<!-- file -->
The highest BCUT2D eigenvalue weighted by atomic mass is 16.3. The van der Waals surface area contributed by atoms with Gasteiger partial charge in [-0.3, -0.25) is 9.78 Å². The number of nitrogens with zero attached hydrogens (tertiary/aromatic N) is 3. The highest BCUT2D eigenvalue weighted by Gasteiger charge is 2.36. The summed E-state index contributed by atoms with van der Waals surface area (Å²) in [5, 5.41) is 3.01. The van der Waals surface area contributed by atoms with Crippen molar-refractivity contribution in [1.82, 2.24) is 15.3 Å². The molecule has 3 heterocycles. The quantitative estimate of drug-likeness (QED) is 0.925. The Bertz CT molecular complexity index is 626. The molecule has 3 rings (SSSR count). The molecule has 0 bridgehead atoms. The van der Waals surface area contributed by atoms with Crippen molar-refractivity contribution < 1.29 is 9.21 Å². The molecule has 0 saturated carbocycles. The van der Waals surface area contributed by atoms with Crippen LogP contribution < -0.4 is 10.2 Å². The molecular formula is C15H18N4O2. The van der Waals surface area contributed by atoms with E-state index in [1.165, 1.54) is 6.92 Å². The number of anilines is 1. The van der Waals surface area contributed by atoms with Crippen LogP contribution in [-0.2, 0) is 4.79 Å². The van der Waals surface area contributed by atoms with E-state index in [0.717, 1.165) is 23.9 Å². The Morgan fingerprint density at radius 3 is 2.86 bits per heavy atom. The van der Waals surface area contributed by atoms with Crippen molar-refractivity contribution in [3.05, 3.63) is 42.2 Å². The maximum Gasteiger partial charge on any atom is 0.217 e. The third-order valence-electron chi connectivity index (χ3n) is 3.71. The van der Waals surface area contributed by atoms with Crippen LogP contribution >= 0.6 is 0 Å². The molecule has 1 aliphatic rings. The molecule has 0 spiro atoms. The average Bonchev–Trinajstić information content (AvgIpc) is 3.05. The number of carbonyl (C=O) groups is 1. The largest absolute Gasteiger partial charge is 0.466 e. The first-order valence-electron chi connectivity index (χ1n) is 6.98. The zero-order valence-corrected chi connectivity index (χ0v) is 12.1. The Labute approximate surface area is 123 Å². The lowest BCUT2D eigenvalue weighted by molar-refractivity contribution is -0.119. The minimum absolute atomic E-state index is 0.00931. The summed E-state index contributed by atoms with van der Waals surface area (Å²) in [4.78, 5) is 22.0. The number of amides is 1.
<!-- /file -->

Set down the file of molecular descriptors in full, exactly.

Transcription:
The highest BCUT2D eigenvalue weighted by atomic mass is 16.3. The van der Waals surface area contributed by atoms with Gasteiger partial charge in [-0.3, -0.25) is 9.78 Å². The number of nitrogens with zero attached hydrogens (tertiary/aromatic N) is 3. The highest BCUT2D eigenvalue weighted by Gasteiger charge is 2.36. The summed E-state index contributed by atoms with van der Waals surface area (Å²) in [5, 5.41) is 3.01. The van der Waals surface area contributed by atoms with Crippen molar-refractivity contribution in [1.82, 2.24) is 15.3 Å². The molecule has 3 heterocycles. The quantitative estimate of drug-likeness (QED) is 0.925. The Bertz CT molecular complexity index is 626. The molecule has 3 rings (SSSR count). The molecule has 0 bridgehead atoms. The van der Waals surface area contributed by atoms with Crippen molar-refractivity contribution < 1.29 is 9.21 Å². The molecule has 0 saturated carbocycles. The van der Waals surface area contributed by atoms with Crippen LogP contribution < -0.4 is 10.2 Å². The molecular formula is C15H18N4O2. The van der Waals surface area contributed by atoms with E-state index in [1.165, 1.54) is 6.92 Å². The number of anilines is 1. The van der Waals surface area contributed by atoms with Crippen LogP contribution in [-0.2, 0) is 4.79 Å². The van der Waals surface area contributed by atoms with E-state index in [0.717, 1.165) is 23.9 Å². The Morgan fingerprint density at radius 3 is 2.86 bits per heavy atom. The van der Waals surface area contributed by atoms with Crippen molar-refractivity contribution in [3.05, 3.63) is 42.2 Å². The maximum Gasteiger partial charge on any atom is 0.217 e. The third-order valence-electron chi connectivity index (χ3n) is 3.71. The van der Waals surface area contributed by atoms with Crippen LogP contribution >= 0.6 is 0 Å². The molecule has 1 aliphatic rings. The molecule has 0 spiro atoms. The average Bonchev–Trinajstić information content (AvgIpc) is 3.05. The number of carbonyl (C=O) groups is 1. The largest absolute Gasteiger partial charge is 0.466 e. The first-order valence-electron chi connectivity index (χ1n) is 6.98. The zero-order valence-corrected chi connectivity index (χ0v) is 12.1. The Labute approximate surface area is 123 Å². The lowest BCUT2D eigenvalue weighted by molar-refractivity contribution is -0.119. The minimum absolute atomic E-state index is 0.00931. The summed E-state index contributed by atoms with van der Waals surface area (Å²) in [4.78, 5) is 22.0. The number of amides is 1.